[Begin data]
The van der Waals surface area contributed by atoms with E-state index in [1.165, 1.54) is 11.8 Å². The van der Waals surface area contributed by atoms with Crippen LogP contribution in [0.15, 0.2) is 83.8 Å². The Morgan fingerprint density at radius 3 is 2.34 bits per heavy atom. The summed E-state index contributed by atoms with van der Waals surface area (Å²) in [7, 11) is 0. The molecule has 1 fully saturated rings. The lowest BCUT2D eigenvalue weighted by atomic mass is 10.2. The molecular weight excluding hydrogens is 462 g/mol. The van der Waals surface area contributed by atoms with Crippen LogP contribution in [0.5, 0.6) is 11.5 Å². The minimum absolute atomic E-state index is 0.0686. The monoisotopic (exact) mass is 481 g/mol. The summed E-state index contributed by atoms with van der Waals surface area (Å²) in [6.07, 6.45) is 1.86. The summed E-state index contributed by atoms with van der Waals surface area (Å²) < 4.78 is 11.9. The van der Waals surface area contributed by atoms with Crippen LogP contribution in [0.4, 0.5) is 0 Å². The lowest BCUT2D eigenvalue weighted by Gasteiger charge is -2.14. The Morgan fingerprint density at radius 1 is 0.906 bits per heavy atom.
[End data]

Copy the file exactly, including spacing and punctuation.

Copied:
The van der Waals surface area contributed by atoms with E-state index in [1.165, 1.54) is 11.8 Å². The van der Waals surface area contributed by atoms with Crippen LogP contribution in [0.15, 0.2) is 83.8 Å². The Morgan fingerprint density at radius 3 is 2.34 bits per heavy atom. The summed E-state index contributed by atoms with van der Waals surface area (Å²) in [7, 11) is 0. The molecule has 1 fully saturated rings. The lowest BCUT2D eigenvalue weighted by atomic mass is 10.2. The molecular weight excluding hydrogens is 462 g/mol. The van der Waals surface area contributed by atoms with Crippen LogP contribution in [0.5, 0.6) is 11.5 Å². The minimum absolute atomic E-state index is 0.0686. The monoisotopic (exact) mass is 481 g/mol. The summed E-state index contributed by atoms with van der Waals surface area (Å²) in [6.07, 6.45) is 1.86. The summed E-state index contributed by atoms with van der Waals surface area (Å²) < 4.78 is 11.9. The van der Waals surface area contributed by atoms with Crippen LogP contribution in [0.4, 0.5) is 0 Å². The lowest BCUT2D eigenvalue weighted by Gasteiger charge is -2.14. The Morgan fingerprint density at radius 1 is 0.906 bits per heavy atom.